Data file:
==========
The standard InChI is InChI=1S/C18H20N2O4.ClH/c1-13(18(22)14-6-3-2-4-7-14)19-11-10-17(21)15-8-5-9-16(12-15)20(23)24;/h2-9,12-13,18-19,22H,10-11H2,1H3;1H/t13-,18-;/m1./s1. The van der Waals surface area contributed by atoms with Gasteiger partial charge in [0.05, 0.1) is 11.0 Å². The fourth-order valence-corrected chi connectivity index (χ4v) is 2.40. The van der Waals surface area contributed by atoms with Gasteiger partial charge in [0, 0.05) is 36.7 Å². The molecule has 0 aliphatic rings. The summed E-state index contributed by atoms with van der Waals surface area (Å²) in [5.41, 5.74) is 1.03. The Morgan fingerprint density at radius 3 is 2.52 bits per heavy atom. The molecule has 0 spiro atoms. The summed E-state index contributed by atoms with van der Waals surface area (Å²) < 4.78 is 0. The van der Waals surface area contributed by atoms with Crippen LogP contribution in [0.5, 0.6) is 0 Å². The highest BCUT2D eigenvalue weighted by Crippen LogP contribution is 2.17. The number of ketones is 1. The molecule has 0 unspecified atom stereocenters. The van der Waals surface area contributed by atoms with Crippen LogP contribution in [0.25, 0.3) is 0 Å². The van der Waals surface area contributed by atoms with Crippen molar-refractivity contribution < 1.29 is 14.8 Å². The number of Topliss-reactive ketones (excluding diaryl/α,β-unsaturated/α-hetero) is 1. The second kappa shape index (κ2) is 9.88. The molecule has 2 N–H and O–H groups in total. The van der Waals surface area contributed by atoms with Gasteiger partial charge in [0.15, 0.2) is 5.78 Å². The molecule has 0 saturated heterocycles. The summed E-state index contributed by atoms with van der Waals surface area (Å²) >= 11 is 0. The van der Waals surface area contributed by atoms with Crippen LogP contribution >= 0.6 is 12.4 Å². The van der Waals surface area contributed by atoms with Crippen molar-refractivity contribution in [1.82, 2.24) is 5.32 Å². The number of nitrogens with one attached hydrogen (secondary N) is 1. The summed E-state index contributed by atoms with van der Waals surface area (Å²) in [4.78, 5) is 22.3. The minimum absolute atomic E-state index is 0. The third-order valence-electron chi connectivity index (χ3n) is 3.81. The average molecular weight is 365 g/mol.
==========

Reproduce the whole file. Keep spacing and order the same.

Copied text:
The standard InChI is InChI=1S/C18H20N2O4.ClH/c1-13(18(22)14-6-3-2-4-7-14)19-11-10-17(21)15-8-5-9-16(12-15)20(23)24;/h2-9,12-13,18-19,22H,10-11H2,1H3;1H/t13-,18-;/m1./s1. The van der Waals surface area contributed by atoms with Gasteiger partial charge in [0.05, 0.1) is 11.0 Å². The fourth-order valence-corrected chi connectivity index (χ4v) is 2.40. The van der Waals surface area contributed by atoms with Gasteiger partial charge in [0, 0.05) is 36.7 Å². The molecule has 0 aliphatic rings. The summed E-state index contributed by atoms with van der Waals surface area (Å²) in [5.41, 5.74) is 1.03. The Morgan fingerprint density at radius 3 is 2.52 bits per heavy atom. The molecule has 0 spiro atoms. The summed E-state index contributed by atoms with van der Waals surface area (Å²) < 4.78 is 0. The van der Waals surface area contributed by atoms with Crippen LogP contribution in [0.5, 0.6) is 0 Å². The highest BCUT2D eigenvalue weighted by Crippen LogP contribution is 2.17. The number of ketones is 1. The molecule has 0 unspecified atom stereocenters. The van der Waals surface area contributed by atoms with Crippen LogP contribution in [0.25, 0.3) is 0 Å². The van der Waals surface area contributed by atoms with Crippen molar-refractivity contribution < 1.29 is 14.8 Å². The number of Topliss-reactive ketones (excluding diaryl/α,β-unsaturated/α-hetero) is 1. The second kappa shape index (κ2) is 9.88. The molecule has 2 N–H and O–H groups in total. The van der Waals surface area contributed by atoms with Gasteiger partial charge in [0.15, 0.2) is 5.78 Å². The molecule has 0 saturated heterocycles. The summed E-state index contributed by atoms with van der Waals surface area (Å²) >= 11 is 0. The van der Waals surface area contributed by atoms with Crippen LogP contribution >= 0.6 is 12.4 Å². The van der Waals surface area contributed by atoms with Crippen molar-refractivity contribution in [1.82, 2.24) is 5.32 Å². The number of nitrogens with one attached hydrogen (secondary N) is 1. The summed E-state index contributed by atoms with van der Waals surface area (Å²) in [4.78, 5) is 22.3. The minimum absolute atomic E-state index is 0. The third-order valence-electron chi connectivity index (χ3n) is 3.81. The average molecular weight is 365 g/mol.